Calendula

Calendula

Light:

Part Sun,
Sun

Type:

Annual

Height:

1 to 3 feet

Width:

1-2 feet wide

Flower Color:

Orange

Foliage Color:

Chartreuse/Gold

Seasonal Features:

Fall Bloom,
Summer Bloom

Special Features:

Attracts Birds,
Cut Flowers,
Good for Containers,
Low Maintenance

how to grow Calendula

Propagation

Seed

garden plans for Calendula

Annual Raised-Bed Garden Plan
Annual Raised-Bed Garden Plan

more varieties for Calendula

'Candyman Orange' calendula

‘Candyman Orange’ calendula

Calendula ‘Candyman Orange’ offers double orange flowers on compact plants that grow only 1 foot tall.

'Daisy Mix' calendula

‘Daisy Mix’ calendula

Calendula ‘Daisy Mix’ offers single flowers in shades of yellow, apricot, and orange.

'Spring Surprise' calendula

‘Spring Surprise’ calendula

Calendula ‘Spring Surprise’ offers double yellow, orange, and apricot blooms on 2-foot-tall plants.

plant Calendula with

Chrysanthemum

Chrysanthemum

Chrysanthemums¬†are a must-have for the fall garden. No other late-season flower delivers as much color, for as long and as reliably as good ol’ mums.
Beautiful chrysanthemum flowers, available in several colors, bring new life to a garden in the fall. Some varieties have daisy blooms; others may be rounded globes, flat, fringed, quill shape, or spoon shape. They work exceptionally well in container plantings and pots.
Learn more about using mums for a fall-flowering garden.

Osteospermum

Osteospermum

Osteospermum adds instant cheer to spring and fall gardens with its colorful, daisy-shape flowers and dark green foliage. The blooms are wonderful for cutting and appear in a wide range of colors. In fact, it’s such a striking plant that cut flowers sometimes look artificial!The plant does best in full sun or part shade and moist, well-drained soil. It likes cool weather, so in hot-summer areas, it blooms best in spring and fall. Though grown as an annual in most parts of the country, it is perennial in Zones 10-11.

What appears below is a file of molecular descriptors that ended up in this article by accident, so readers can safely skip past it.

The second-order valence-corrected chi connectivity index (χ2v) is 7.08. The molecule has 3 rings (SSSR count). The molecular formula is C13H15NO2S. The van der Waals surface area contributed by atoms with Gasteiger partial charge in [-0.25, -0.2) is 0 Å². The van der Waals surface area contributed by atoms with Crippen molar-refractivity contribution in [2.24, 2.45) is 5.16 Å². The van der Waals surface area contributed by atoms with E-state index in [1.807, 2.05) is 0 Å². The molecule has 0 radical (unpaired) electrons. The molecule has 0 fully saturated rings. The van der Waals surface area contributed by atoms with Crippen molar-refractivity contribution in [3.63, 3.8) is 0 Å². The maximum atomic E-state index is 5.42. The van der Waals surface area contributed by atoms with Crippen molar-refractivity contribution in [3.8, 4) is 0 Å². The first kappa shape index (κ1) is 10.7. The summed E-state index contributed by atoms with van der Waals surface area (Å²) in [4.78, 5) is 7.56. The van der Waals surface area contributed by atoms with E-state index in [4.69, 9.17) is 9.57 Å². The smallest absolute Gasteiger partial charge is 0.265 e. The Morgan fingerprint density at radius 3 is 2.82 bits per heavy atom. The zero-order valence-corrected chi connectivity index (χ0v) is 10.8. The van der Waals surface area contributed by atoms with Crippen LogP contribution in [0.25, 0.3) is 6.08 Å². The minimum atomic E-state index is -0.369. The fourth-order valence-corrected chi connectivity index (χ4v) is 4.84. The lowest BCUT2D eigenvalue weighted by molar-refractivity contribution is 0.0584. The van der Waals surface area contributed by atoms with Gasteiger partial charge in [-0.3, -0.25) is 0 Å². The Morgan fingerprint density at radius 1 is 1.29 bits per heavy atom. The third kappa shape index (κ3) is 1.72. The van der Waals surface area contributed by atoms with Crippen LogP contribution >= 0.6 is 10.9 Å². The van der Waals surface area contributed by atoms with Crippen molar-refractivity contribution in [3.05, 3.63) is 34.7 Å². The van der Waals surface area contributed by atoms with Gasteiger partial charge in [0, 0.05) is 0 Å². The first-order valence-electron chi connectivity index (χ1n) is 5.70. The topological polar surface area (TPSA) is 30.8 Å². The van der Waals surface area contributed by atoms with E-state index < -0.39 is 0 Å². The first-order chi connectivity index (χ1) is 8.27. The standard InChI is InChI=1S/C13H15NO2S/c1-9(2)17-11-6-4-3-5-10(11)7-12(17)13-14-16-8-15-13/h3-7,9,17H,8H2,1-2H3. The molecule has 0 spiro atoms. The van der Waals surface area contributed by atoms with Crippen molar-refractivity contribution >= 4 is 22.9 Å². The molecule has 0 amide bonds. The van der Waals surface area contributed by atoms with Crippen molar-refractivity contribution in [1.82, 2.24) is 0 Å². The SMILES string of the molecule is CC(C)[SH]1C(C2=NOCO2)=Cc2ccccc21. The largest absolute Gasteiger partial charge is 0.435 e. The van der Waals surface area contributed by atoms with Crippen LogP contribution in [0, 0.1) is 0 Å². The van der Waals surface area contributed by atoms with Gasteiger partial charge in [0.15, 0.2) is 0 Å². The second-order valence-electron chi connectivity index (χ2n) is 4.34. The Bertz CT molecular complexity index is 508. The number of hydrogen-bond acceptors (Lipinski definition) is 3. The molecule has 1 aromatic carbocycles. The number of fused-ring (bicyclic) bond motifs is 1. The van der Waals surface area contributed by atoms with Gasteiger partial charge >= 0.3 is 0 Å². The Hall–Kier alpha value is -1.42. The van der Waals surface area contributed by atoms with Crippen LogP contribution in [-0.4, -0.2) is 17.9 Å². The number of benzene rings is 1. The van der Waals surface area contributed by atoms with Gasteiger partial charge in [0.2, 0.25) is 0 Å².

Snapdragon

Snapdragon

Few gardens should be without the easy charm of snapdragons. They get their name from the fact that you can gently squeeze the sides of the intricately shaped flower and see the jaws of a dragon head snap closed. The blooms come in gorgeous colors, including some with beautiful color variations on each flower. Plus, snapdragons are an outstanding cut flower. Gather a dozen or more in a small vase and you’ll have one of the prettiest bouquets around.Snapdragons are especially useful because they’re a cool-season annual, coming into their own in early spring when the warm-season annuals, such as marigolds and impatiens, are just being planted. They’re also great for fall color.Plant snapdragon in early spring, a few weeks before your region’s last frost date. Deadhead regularly for best bloom and fertilize regularly. Snapdragons often self-seed in the landscape if not deadheaded, so they come back year after year, though the colors from hybrid plants will often will be muddy looking. In mild regions, the entire plant may overwinter if covered with mulch.Shown above: ‘Rocket Red’ snapdragon

Grow annuals in the perfect container garden

Tips for Container Gardening

  • Container Plants

    Container Plants

  • How to Pick Healthy Plants

    How to Pick Healthy Plants

  • Choosing the Right Pot for Your Container Garden

    Choosing the Right Pot for Your Container Garden

  • The Best Flowers for Hanging Baskets

    The Best Flowers for Hanging Baskets

more videos

SOURCE:http://www.bhg.com/gardening/plant-dictionary/annual/calendula/